help in making sure everyone associated with my care is
knowledgeable about my condition across the health care spectrum. In closing,
it is my pleasure as a member of a Johns Hopkins Medicine Patient
and Family Advisory Council, and as a representative of all
Johns Hopkins Medicine patients, to offer our congratulations to
the recipients of this year’s awards for clinical excellence. Thank you for what you do for
us, your patients and our families.>>[APPLAUSE]>>Thank you, Podge. That was so heartfelt. And thank you for all that
you do for the institution. A number of housekeeping
issues before we begin the awards presentation. The first is, the individuals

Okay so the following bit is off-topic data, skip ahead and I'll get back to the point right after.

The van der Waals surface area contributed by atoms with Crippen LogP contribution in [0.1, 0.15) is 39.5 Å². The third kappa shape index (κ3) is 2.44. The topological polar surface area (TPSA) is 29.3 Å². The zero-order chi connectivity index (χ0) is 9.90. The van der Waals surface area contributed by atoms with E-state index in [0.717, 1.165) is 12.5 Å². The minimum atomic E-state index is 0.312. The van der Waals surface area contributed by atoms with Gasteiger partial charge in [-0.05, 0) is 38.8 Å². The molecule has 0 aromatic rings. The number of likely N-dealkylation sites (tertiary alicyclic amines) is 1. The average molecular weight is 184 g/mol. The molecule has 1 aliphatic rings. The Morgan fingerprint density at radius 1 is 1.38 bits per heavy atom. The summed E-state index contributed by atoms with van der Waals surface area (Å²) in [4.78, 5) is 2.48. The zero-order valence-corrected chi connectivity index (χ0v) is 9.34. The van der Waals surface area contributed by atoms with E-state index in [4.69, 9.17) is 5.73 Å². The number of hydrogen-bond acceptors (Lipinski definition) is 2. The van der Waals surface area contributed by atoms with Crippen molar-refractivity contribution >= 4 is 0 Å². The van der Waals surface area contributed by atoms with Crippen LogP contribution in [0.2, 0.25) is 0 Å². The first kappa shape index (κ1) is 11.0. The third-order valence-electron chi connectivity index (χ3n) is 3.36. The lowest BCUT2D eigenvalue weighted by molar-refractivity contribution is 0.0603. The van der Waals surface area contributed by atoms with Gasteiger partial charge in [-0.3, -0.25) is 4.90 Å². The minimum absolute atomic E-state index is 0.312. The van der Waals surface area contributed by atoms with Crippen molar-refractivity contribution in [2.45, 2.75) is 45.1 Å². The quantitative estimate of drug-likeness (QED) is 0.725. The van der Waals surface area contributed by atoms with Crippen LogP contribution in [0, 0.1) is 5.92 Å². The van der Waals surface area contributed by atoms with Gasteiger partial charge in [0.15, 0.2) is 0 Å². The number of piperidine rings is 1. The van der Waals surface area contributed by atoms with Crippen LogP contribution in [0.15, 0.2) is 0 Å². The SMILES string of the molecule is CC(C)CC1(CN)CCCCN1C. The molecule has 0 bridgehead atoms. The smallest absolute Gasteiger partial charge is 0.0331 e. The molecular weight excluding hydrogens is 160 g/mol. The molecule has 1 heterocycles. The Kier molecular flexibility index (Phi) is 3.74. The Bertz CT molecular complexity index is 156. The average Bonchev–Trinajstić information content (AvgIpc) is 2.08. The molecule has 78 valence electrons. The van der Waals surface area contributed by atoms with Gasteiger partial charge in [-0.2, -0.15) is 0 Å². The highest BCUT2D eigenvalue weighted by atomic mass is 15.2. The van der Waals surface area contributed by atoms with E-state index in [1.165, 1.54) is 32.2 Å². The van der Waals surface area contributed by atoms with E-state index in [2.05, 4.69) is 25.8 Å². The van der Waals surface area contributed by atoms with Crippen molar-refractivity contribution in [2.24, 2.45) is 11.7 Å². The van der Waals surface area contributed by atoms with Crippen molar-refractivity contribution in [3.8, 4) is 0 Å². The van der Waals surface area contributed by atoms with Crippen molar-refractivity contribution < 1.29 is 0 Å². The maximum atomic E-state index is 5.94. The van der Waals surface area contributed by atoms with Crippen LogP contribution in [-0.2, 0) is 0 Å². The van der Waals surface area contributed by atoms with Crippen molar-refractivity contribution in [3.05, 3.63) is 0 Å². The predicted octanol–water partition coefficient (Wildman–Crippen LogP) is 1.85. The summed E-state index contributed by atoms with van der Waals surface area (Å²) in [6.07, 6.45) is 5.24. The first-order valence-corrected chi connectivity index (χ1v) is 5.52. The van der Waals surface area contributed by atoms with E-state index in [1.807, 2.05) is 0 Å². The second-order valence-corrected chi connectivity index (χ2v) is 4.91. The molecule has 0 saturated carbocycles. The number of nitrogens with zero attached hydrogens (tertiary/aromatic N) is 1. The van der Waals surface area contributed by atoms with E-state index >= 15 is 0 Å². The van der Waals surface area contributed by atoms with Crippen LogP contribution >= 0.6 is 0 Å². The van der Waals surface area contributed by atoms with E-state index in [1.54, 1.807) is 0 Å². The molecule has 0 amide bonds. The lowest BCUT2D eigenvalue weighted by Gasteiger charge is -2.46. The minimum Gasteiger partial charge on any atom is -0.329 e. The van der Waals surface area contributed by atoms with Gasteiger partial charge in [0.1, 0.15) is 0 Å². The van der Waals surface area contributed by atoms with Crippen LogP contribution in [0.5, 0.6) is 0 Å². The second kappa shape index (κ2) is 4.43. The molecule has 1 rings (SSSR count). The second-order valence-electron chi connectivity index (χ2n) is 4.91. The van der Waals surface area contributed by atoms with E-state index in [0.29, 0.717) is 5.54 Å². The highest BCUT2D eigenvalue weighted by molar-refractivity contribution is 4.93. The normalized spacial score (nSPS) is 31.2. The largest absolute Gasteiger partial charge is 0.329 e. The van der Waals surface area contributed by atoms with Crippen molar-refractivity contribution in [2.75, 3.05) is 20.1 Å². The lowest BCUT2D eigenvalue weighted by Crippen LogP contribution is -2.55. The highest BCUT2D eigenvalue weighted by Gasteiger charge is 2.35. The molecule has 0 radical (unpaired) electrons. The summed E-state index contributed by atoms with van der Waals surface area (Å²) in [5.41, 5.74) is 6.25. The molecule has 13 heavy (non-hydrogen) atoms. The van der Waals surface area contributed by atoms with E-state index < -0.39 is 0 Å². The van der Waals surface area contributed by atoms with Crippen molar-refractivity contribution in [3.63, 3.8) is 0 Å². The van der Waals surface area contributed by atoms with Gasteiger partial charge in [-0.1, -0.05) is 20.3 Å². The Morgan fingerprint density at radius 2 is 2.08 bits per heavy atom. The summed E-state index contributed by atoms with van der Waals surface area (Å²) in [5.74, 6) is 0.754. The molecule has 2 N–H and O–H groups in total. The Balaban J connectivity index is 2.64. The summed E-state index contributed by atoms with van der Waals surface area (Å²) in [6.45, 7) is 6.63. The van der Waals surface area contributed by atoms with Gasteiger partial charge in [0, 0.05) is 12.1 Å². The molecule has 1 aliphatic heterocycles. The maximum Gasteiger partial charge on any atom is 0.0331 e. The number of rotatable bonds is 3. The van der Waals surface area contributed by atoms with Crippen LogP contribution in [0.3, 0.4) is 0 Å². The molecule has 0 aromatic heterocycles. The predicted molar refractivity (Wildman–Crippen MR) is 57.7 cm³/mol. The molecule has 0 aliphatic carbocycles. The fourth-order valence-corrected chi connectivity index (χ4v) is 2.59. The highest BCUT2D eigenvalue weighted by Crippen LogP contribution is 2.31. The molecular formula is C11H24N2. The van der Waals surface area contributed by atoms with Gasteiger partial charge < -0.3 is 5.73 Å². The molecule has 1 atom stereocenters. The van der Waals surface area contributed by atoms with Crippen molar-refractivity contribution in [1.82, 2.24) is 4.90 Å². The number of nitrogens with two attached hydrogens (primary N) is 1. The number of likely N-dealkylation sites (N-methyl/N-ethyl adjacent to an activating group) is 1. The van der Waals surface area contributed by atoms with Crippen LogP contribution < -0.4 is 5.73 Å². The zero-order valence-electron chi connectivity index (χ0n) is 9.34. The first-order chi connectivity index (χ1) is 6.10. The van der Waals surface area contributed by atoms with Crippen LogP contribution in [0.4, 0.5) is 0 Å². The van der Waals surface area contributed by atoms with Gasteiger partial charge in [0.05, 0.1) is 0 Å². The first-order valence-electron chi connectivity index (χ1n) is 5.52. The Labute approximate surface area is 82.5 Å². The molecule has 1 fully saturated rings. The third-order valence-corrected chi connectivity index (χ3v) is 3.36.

from the Armstrong Award for Excellence in Quality and Safety
will start to line up over here. The second is,
in order to make room for them over there,
those of you that are over there please come to the seats that
are available in the front. Third, I want to add
appreciation to, as Bill mentioned, the remarkable effort
across all the institutions in selecting you all that
were nominated by your peers. In addition to the selection
committee, I also want to thank the Vice Presidents of
Medical Affairs from all sites, specifically Dr. Miller, Dr.
Blanding, Dr. Zollinger, Dr. Aldrich, Dr. Rothstein, Dr. Romano, and Dr. Brigitta Mueller
from All Children’s Hospital. And the final thing before
calling up the Armstrong awardees is to really
emphasize again the point that Bill made with regard to the
videos that have been obtained. You all that are award winners, the teams, you are examples of
excellence, clinical excellence. You serve as mentors,
both implicitly and explicitly, so thank you for that. And I think these are remarkable
examples, remarkable vignettes of what you have to offer Our